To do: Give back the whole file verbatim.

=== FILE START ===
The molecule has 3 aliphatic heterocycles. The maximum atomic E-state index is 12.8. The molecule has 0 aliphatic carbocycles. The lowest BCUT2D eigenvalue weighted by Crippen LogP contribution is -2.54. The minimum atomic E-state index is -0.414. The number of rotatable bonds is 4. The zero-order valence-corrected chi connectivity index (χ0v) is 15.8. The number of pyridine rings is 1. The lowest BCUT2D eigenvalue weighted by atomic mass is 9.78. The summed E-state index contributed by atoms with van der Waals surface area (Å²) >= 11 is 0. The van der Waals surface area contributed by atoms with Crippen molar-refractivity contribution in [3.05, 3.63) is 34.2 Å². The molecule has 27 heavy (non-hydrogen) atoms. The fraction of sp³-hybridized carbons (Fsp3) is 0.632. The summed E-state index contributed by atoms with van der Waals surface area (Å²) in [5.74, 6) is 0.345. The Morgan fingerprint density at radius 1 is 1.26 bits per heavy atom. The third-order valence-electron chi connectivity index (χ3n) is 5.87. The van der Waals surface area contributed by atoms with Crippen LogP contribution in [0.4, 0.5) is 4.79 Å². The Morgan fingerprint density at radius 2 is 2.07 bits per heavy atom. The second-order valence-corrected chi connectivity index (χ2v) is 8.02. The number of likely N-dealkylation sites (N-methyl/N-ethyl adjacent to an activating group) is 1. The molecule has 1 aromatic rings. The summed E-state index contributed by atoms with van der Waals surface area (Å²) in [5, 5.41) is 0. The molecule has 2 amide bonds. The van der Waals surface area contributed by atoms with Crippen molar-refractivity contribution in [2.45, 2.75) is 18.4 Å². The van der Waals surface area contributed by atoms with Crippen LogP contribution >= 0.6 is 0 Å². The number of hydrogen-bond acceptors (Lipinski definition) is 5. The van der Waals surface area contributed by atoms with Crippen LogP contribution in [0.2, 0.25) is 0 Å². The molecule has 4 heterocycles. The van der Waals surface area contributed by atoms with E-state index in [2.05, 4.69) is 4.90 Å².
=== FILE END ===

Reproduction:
The molecule has 3 aliphatic heterocycles. The maximum atomic E-state index is 12.8. The molecule has 0 aliphatic carbocycles. The lowest BCUT2D eigenvalue weighted by Crippen LogP contribution is -2.54. The minimum atomic E-state index is -0.414. The number of rotatable bonds is 4. The zero-order valence-corrected chi connectivity index (χ0v) is 15.8. The number of pyridine rings is 1. The lowest BCUT2D eigenvalue weighted by atomic mass is 9.78. The summed E-state index contributed by atoms with van der Waals surface area (Å²) >= 11 is 0. The van der Waals surface area contributed by atoms with Crippen molar-refractivity contribution in [3.05, 3.63) is 34.2 Å². The molecule has 27 heavy (non-hydrogen) atoms. The fraction of sp³-hybridized carbons (Fsp3) is 0.632. The summed E-state index contributed by atoms with van der Waals surface area (Å²) in [5.74, 6) is 0.345. The Morgan fingerprint density at radius 1 is 1.26 bits per heavy atom. The third-order valence-electron chi connectivity index (χ3n) is 5.87. The van der Waals surface area contributed by atoms with Crippen LogP contribution in [0.4, 0.5) is 4.79 Å². The Morgan fingerprint density at radius 2 is 2.07 bits per heavy atom. The second-order valence-corrected chi connectivity index (χ2v) is 8.02. The number of likely N-dealkylation sites (N-methyl/N-ethyl adjacent to an activating group) is 1. The molecule has 1 aromatic rings. The summed E-state index contributed by atoms with van der Waals surface area (Å²) in [5, 5.41) is 0. The molecule has 2 amide bonds. The van der Waals surface area contributed by atoms with Crippen molar-refractivity contribution in [2.45, 2.75) is 18.4 Å². The van der Waals surface area contributed by atoms with Crippen LogP contribution >= 0.6 is 0 Å². The number of hydrogen-bond acceptors (Lipinski definition) is 5. The van der Waals surface area contributed by atoms with Crippen LogP contribution in [0.2, 0.25) is 0 Å². The molecule has 4 heterocycles. The van der Waals surface area contributed by atoms with E-state index in [2.05, 4.69) is 4.90 Å².